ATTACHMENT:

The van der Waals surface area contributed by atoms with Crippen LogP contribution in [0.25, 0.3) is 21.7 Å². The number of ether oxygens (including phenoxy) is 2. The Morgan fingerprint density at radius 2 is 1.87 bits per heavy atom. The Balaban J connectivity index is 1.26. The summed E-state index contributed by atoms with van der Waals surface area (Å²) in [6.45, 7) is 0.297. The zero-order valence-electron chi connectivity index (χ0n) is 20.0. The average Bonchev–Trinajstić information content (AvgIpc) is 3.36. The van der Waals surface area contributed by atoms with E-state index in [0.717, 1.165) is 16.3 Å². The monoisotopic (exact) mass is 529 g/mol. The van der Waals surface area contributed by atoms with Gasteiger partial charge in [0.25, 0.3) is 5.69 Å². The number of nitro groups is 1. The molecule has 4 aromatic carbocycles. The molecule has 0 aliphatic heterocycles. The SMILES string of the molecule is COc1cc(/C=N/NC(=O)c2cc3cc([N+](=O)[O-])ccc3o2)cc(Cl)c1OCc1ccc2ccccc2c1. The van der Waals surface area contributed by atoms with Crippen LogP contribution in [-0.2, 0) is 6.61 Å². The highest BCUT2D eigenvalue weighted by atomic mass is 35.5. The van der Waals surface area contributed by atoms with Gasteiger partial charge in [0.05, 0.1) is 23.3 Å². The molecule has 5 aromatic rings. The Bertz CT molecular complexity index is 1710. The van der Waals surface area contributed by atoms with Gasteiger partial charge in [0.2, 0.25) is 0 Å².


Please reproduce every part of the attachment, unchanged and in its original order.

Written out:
The van der Waals surface area contributed by atoms with Crippen LogP contribution in [0.25, 0.3) is 21.7 Å². The number of ether oxygens (including phenoxy) is 2. The Morgan fingerprint density at radius 2 is 1.87 bits per heavy atom. The Balaban J connectivity index is 1.26. The summed E-state index contributed by atoms with van der Waals surface area (Å²) in [6.45, 7) is 0.297. The zero-order valence-electron chi connectivity index (χ0n) is 20.0. The average Bonchev–Trinajstić information content (AvgIpc) is 3.36. The van der Waals surface area contributed by atoms with E-state index in [0.717, 1.165) is 16.3 Å². The monoisotopic (exact) mass is 529 g/mol. The van der Waals surface area contributed by atoms with Gasteiger partial charge in [0.25, 0.3) is 5.69 Å². The number of nitro groups is 1. The molecule has 4 aromatic carbocycles. The molecule has 0 aliphatic heterocycles. The SMILES string of the molecule is COc1cc(/C=N/NC(=O)c2cc3cc([N+](=O)[O-])ccc3o2)cc(Cl)c1OCc1ccc2ccccc2c1. The van der Waals surface area contributed by atoms with Crippen LogP contribution in [-0.2, 0) is 6.61 Å². The highest BCUT2D eigenvalue weighted by atomic mass is 35.5. The van der Waals surface area contributed by atoms with Gasteiger partial charge in [0.05, 0.1) is 23.3 Å². The molecule has 5 aromatic rings. The Bertz CT molecular complexity index is 1710. The van der Waals surface area contributed by atoms with Gasteiger partial charge in [0.2, 0.25) is 0 Å².